Defi Liquidity Mining and Long-term Growth

  • Commentary
  • August 30, 2020

Surges in DeFi usage, particularly on Ethereum, have proven a defining narrative of the blockchain and cryptoasset industry thus far in 2020. In large part, such progress in adoption can be attributed to the DeFi governance tokens, the recent proliferation of which has brought renewed attention to the practice of so-called ‘liquidity mining.’ Liquidity mining programs refer to the practice of distributing native cryptoassets to users based on their interactions with a platform, In the case of contemporary DeFi protocol’s, users are typically awarded governance tokens, with varying value-capture mechanisms, for initiating loans or providing liquidity in some capacity. This dispatch overviews a recent piece published by Multicoin Capital, wherein Tushar Jain & Spencer Applebaum explore and critique the current state of DeFi liquidity mining and consider design implications for long-term growth.

The report notes that the first meaningful instantiation of liquidity mining protocols was that of FCoin, a Chinese-based exchange that began offering its native cryptoasset to those who traded on and provided liquidity for its platform. Such incentive structures resulted in widespread wash trading and artificially raised FCoin’s liquidity to seemingly surpass that of nearly all its peers, from which parallels can be drawn to Compound’s current liquidity mining program. In an earlier dispatch, the Smith + Crown research team noted the distribution mechanics of Compound’s COMP token may serve, in part, to compensate for hitherto significant imbalances between the provision of loans and the demand therefor. As ‘yield farming’ incentivized borrowing at any rate, COMP distribution likewise obscured Compound’s inability to offer rates competitive with its centralized peers. Expanding upon these theories, Jain and Applebaum point out that increases in rates are likely to have alienated genuine users of the platform. Further, they acknowledge, when COMP mining rewards decrease or are arbitraged away, there is likely to be a mass exodus of assets from the platform, which users instead migrating to more profitable platforms. Thus, such liquidity program designs are most likely to result only in short-term spikes in usage.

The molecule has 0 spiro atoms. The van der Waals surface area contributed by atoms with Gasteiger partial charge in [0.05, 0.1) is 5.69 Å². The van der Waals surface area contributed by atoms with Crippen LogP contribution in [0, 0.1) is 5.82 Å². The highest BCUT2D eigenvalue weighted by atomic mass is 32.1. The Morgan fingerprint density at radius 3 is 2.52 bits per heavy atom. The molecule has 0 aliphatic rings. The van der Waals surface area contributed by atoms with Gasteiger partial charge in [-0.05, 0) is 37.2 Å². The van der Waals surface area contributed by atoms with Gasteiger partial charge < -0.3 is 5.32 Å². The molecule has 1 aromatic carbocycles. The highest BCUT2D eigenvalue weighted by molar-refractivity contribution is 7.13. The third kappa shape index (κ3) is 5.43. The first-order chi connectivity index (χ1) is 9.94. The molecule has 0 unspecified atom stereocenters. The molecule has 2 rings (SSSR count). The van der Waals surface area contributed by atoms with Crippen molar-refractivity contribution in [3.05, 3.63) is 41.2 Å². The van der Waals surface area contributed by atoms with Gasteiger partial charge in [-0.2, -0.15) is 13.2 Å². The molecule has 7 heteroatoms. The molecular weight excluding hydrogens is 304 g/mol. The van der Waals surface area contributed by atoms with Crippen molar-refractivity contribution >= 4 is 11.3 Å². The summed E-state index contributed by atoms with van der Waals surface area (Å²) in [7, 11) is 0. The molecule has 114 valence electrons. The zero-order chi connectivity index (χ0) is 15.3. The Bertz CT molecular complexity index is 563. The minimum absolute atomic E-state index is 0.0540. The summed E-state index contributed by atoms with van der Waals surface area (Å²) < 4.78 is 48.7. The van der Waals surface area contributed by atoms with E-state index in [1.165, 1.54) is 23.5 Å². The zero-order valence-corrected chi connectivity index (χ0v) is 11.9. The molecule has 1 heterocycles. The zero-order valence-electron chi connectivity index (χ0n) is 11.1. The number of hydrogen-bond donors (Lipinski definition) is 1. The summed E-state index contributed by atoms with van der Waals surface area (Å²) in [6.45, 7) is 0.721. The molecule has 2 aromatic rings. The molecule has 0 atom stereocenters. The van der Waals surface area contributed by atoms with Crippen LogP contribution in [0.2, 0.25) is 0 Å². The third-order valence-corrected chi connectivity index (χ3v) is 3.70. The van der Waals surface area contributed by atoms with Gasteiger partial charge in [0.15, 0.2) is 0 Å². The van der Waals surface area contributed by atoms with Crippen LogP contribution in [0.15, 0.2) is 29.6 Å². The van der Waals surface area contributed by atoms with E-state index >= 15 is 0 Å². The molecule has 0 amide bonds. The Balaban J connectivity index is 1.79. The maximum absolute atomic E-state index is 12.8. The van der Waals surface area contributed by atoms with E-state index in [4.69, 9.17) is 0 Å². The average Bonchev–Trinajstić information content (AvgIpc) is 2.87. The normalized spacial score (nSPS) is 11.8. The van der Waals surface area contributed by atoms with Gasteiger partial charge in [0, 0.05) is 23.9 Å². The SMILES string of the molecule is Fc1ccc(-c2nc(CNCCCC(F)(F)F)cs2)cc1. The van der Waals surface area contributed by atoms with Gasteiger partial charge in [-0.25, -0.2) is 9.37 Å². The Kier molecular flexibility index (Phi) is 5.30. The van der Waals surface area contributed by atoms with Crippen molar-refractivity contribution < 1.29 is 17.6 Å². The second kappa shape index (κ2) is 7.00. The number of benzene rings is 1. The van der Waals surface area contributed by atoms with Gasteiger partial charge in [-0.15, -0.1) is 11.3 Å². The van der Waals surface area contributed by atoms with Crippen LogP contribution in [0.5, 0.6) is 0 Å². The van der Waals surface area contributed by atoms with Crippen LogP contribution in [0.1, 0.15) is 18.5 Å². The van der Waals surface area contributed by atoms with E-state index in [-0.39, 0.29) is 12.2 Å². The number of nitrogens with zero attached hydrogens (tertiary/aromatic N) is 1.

Using Compound as a case study of sorts, Multicoin concludes that a key design goal of liquidity mining programs, one that is likely to be unrealized by current instantiations in DeFi, is the incentivization of long-term growth over short-term spikes in usage. To achieve this, the report prescribes four key design alterations:

  • First, a lack of lock-up periods allows arbitrageurs to pinpoint which actions will be profitable in an granular manner and immediate timeframe, disregarding any long-term attachments to the protocol. Including vesting periods instead may incentivize such actors to become long-term stakeholders in the platform and allow for clawbacks to discourage wash trading or lending. Likewise, protocols should create sustainable distribution mechanisms–unlike COMP’s, which ends abruptly after four years.
  • Second, to similar effect, protocols can retroactively reward users who keep its native asset on the platform for extended periods of time.
  • Third, greater rewarding of service providers, such as insurance pool stakers and keepers, will provide protocol stability and mitigate capital flight based on inefficiencies or vulnerabilities.
  • Finally, rather than distributing a fixed number of cryptoassets per period, protocol’s should implement variable payout schedule based upon value generated for the protocol, thus incentivizing more meaningful interactions with the ecosystem.

Ultimately, liquidity mining programs are simply the latest distribution mechanisms intended to immediately boost adoption, yet they have the potential to evolve into to a genuine method of generating meaningful long-term growth. In the near future, we are likely to see increased variations of such mechanics and flaws and room for potential in current iterations become apparent. Whether Multicoin’s design alterations are enough to correct for liquidity mining’s existing shortcomings is an issue Smith + Crown will be tracking.